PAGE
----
On a pleasant July morning, a group of 10 volunteers met at Warm Springs Park, spread out into an open field, and began diligently filling up large, black trash bags. Dozens of people who were walking and biking by on the Boise River Greenbelt stopped to ask the group, “What are you doing? What’s going into the bags?” The volunteers weren’t picking up trash or gold (as one onlooker joked) but the invasive plant Puncturevine a.k.a. Goathead.
Most of us in the Treasure Valley are familiar with Puncturevine (Tribulus terrestris) as its sharp nutlets puncture our bike tires and get stuck in our dogs’ paws. It is designated as a noxious weed by the state of Idaho, which means it is a non-native plant that can “colonize a variety of habitats, reproduce rapidly with a variety of mechanisms, and aggressively out-compete native species … it is considered to be injurious to public health, agriculture, recreation, wildlife, or property.” This plant is quite the nuisance but why would Golden Eagle Audubon Society be organizing volunteer efforts to remove it? Why should bird lovers be concerned about invasive plants?
One way invasive plant species can negatively affect birds is they displace native plants that birds rely on for food. Southwest Idaho birds have coexisted with the native plants in this ecosystem for centuries and are accustomed to eating their seeds, fruit, or the pollinators they support. While birds can often digest the seeds and fruit of invasive plants, they typically provide much lower nutritional value as compared to native plants. Invasives can also be unpalatable and even toxic to insects and pollinators, thereby decreasing an important food source for many native birds.
Invasive plants also displace native trees and shrubs, thereby decreasing important shelter and nesting opportunities for birds. One study found that certain bird species are lost to predation at a higher rate when they nest in nonnative shrubs as compared to the native ones with which they have coevolved. Additionally, the decrease of biodiversity associated with invasive species means there is a lower variety of plants for birds to find shelter and nesting opportunities.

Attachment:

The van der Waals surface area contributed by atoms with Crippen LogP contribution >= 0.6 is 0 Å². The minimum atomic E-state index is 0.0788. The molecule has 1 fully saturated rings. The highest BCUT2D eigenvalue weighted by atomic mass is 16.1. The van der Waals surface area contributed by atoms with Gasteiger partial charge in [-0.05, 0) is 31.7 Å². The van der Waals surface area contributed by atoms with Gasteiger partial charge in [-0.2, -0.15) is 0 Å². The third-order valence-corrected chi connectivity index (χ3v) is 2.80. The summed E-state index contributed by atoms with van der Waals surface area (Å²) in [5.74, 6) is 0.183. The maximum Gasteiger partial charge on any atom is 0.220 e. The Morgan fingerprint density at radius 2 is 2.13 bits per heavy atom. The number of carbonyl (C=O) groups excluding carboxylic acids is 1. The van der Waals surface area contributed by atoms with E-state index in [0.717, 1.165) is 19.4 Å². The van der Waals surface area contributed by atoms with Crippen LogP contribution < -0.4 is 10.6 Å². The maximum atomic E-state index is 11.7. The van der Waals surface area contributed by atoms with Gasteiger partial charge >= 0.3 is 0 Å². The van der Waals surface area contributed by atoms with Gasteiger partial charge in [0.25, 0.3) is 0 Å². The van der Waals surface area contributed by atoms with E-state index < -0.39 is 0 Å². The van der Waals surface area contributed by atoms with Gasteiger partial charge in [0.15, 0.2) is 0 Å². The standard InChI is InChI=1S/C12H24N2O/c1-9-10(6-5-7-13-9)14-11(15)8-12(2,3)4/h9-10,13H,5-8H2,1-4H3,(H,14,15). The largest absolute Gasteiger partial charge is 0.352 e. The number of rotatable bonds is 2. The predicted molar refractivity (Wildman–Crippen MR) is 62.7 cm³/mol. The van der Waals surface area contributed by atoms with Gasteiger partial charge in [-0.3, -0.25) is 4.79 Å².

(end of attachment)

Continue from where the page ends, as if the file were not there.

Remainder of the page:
So, as you can see, there are a lot of reasons to care about managing invasive plants if you are someone who loves birds. But what can you do about it? Here are some simple actions you can take to lessen the negative impacts of invasives:
Clean your boots, clothes, and binoculars after every time you go out birding. This can greatly lessen the spread of invasive seeds.
Manage invasive plants in your yard. Late summer is a good time to remove common invasives like cheatgrass and goathead before they go to seed.
Watch this great video from GEAS volunteer Kellie Smith to learn about how to safely remove cheatgrass:
Plant native Southwest Idaho plants in your yard. More natives in our valley means more viable habitat for birds. Landscaping with Native Plants of the Intermountain Region and the Native Garden Guide of Southwest Idaho are great resources to get you started.
Attend an invasive removal volunteer event. Removing invasives from our natural spaces will improve habitat for birds. Find an event with GEAS or the City of Boise Weed Warriors.
Invasive Species of Idaho Website http://invasivespecies.idaho.gov/plant
Randall, Johnny. “Invasive Plants are NOT for the Birds.” New Hope Audubon Website. https://www.newhopeaudubon.org/blog/invasive-plants-are-not-for-the-birds/
K.A. Rawlins. 2013. Why should I care? Series: I am a bird watcher, why should I care about invasive species? The University of Georgia Center for Invasive Species and Ecosystem Health, Tifton GA, BW-2013-113. 2 p
Schmidt, K.A. and C.J. Whelan. 1999. Effects of exotic Lonicera and Rhamnus on songbird nest predation. Conservation Biology 13 (6). pp 1502-1506.